Erik Loomis brought my attention to an article in The New York Times, Lawsuits Claim Disney Colluded to Replace US Workers With Immigrants. This is all about the H-1B visa. This is supposed to be a way for companies to get highly skilled workers that they just can’t find in the United States. It is most definitely not meant to be used to bring workers from other countries to replace existing workers. And so there are two class action lawsuits against Disney for doing just that.
I’ve written about H-1B visa a lot, because in my life, I’ve worked with a lot of people on H-1B visas. I have nothing against them — some I even counted as friends while I knew them and one I gave a guitar and instruction to. But they were neither super smart nor super knowledgeable about arcane subjects. They were just good, professional coders. There was nothing to distinguish them from the many good, professional coders here in the US except that they would work for a lot less money.
What’s so annoying about the constant drum beat for more H-1B visas is that it is the same old scam. Business owners always say they can’t find qualified workers. What they actually mean is that they can’t find qualified workers for the crummy pay they offer. I remember back a few years, my father was aghast that an employer was complaining that he couldn’t find skilled workers would could do trigonometry and other things. How much was he offering? Fifteen dollars an hour with no benefits. That’s a $30,000 a year job. (As I recall, the guy was also upset that many of the workers he did get were fired because they insisted on their legal rights — things like breaks.)
What we are seeing with Disney is not at all surprising. And the truth is, it is no different than the way the H-1B visa is normally used. Other companies just aren’t as obvious about it. But does it really matter that a company has a 50-something coder who is now considered too expensive so it brings in a cheap Indian coder? How is that different from a company that pretends it can’t find qualified people in the first place? There really is no difference, and everyone in government and industry knows it. This is all “nod and wink” nonsense.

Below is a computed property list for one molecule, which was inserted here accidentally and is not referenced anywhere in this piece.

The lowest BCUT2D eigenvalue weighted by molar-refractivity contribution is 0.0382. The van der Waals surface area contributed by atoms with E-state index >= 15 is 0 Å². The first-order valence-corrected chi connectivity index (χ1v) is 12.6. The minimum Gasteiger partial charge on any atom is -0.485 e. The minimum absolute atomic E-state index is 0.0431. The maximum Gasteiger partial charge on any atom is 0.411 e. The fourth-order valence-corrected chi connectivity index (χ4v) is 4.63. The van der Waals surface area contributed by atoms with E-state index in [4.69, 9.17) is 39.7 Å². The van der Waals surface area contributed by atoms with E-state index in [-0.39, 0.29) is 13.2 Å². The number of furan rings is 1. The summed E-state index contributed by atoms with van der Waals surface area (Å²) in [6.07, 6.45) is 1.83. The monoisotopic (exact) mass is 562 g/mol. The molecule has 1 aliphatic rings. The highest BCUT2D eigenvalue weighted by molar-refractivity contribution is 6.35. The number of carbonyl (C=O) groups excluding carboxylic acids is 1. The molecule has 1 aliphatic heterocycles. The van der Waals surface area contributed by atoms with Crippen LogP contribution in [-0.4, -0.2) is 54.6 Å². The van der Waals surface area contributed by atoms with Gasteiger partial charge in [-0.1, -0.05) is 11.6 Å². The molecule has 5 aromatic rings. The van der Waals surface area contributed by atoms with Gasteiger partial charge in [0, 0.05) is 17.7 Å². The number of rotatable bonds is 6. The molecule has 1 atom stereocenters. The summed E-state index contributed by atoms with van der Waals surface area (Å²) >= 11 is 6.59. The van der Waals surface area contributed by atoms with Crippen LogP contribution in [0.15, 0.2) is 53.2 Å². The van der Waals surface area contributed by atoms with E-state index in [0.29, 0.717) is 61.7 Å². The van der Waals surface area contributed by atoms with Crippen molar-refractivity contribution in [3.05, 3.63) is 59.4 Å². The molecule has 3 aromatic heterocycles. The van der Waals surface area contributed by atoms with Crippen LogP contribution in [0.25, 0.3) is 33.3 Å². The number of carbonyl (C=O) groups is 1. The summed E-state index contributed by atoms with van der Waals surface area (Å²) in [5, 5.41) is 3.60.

Last year I wrote, H-1B Visas Are a Scam to Keep Wages Low. In it, I talked about an actual criminal conspiracy: Steve Job’s deal with other Silicon Valley giants not to hire each other’s workers. Instead of making sure that workers were happy, the CEOs just made it impossible for a high tech professional to go from, say, Apple to Google. Employers already have the great advantage of a monopsony. They wanted to make it so that even the little wiggle room that employees had was removed. Effectively, they wanted to turn workers into serfs.
Sadly, Erik Loomis doesn’t really get what’s going on. He’s an academic and they get screwed over in a totally different way. But this isn’t about people having to train their replacements or even putting people out of work. This is about a systemic problem designed to keep wages down. The H-1B visa is just a tool in that regard.
Exactly who are these workers who have skills that the US lacks? We aren’t talking about letting Albert Einstein into the country here. In the days of old, IBM didn’t expect to hire people with the “right skills.” They expected to hire smart young people, invest in them, and employ them for their entire careers. But now we have a whole new way of thinking where having any job at all is considered some kind of privilege. So people go way into debt so that they can get those lauded “right skills.” And even if they happen to succeed in that, by their 50s, they will find that they are costing the company too much money and be replaced.
It’s disturbing. People like David Brooks and Charles Murray have spent decades talking about the decline of values in America. But they never touch the single most important area where values are lacking: the business world. If you want people to marry, have kids, and raise them properly, they first need a job they can depend upon. Well that is out of the question now because all that matters is next quarter’s profits and the bonuses of top management.